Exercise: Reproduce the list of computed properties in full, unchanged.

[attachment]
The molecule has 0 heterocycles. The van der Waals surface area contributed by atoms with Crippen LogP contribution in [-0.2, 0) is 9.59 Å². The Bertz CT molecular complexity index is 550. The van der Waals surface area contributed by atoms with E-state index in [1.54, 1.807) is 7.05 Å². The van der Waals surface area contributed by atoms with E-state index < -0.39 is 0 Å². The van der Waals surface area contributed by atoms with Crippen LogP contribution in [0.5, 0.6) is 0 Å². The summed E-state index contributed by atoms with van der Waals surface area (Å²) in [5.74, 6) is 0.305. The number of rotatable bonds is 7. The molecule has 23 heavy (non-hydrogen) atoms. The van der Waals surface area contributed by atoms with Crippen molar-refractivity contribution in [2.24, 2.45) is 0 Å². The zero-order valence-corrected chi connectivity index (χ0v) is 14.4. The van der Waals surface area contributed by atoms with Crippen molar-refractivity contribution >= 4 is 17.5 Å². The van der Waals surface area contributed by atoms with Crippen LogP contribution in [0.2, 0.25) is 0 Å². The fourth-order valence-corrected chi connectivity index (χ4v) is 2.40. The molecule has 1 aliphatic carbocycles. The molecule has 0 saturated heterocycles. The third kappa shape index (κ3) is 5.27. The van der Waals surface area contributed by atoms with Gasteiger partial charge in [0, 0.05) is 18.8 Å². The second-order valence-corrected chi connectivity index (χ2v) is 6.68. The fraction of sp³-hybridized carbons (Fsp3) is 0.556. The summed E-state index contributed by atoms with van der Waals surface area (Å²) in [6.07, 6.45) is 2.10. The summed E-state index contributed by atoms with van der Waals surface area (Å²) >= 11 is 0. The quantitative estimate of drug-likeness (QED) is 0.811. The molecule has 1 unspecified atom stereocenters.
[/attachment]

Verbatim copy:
The molecule has 0 heterocycles. The van der Waals surface area contributed by atoms with Crippen LogP contribution in [-0.2, 0) is 9.59 Å². The Bertz CT molecular complexity index is 550. The van der Waals surface area contributed by atoms with E-state index in [1.54, 1.807) is 7.05 Å². The van der Waals surface area contributed by atoms with E-state index < -0.39 is 0 Å². The van der Waals surface area contributed by atoms with Crippen LogP contribution in [0.5, 0.6) is 0 Å². The summed E-state index contributed by atoms with van der Waals surface area (Å²) in [5.74, 6) is 0.305. The number of rotatable bonds is 7. The molecule has 23 heavy (non-hydrogen) atoms. The van der Waals surface area contributed by atoms with Crippen molar-refractivity contribution in [2.24, 2.45) is 0 Å². The zero-order valence-corrected chi connectivity index (χ0v) is 14.4. The van der Waals surface area contributed by atoms with Crippen molar-refractivity contribution >= 4 is 17.5 Å². The van der Waals surface area contributed by atoms with Crippen LogP contribution in [0.2, 0.25) is 0 Å². The fourth-order valence-corrected chi connectivity index (χ4v) is 2.40. The molecule has 1 aliphatic carbocycles. The molecule has 0 saturated heterocycles. The third kappa shape index (κ3) is 5.27. The van der Waals surface area contributed by atoms with Gasteiger partial charge in [0, 0.05) is 18.8 Å². The second-order valence-corrected chi connectivity index (χ2v) is 6.68. The fraction of sp³-hybridized carbons (Fsp3) is 0.556. The summed E-state index contributed by atoms with van der Waals surface area (Å²) in [6.07, 6.45) is 2.10. The summed E-state index contributed by atoms with van der Waals surface area (Å²) >= 11 is 0. The quantitative estimate of drug-likeness (QED) is 0.811. The molecule has 1 unspecified atom stereocenters.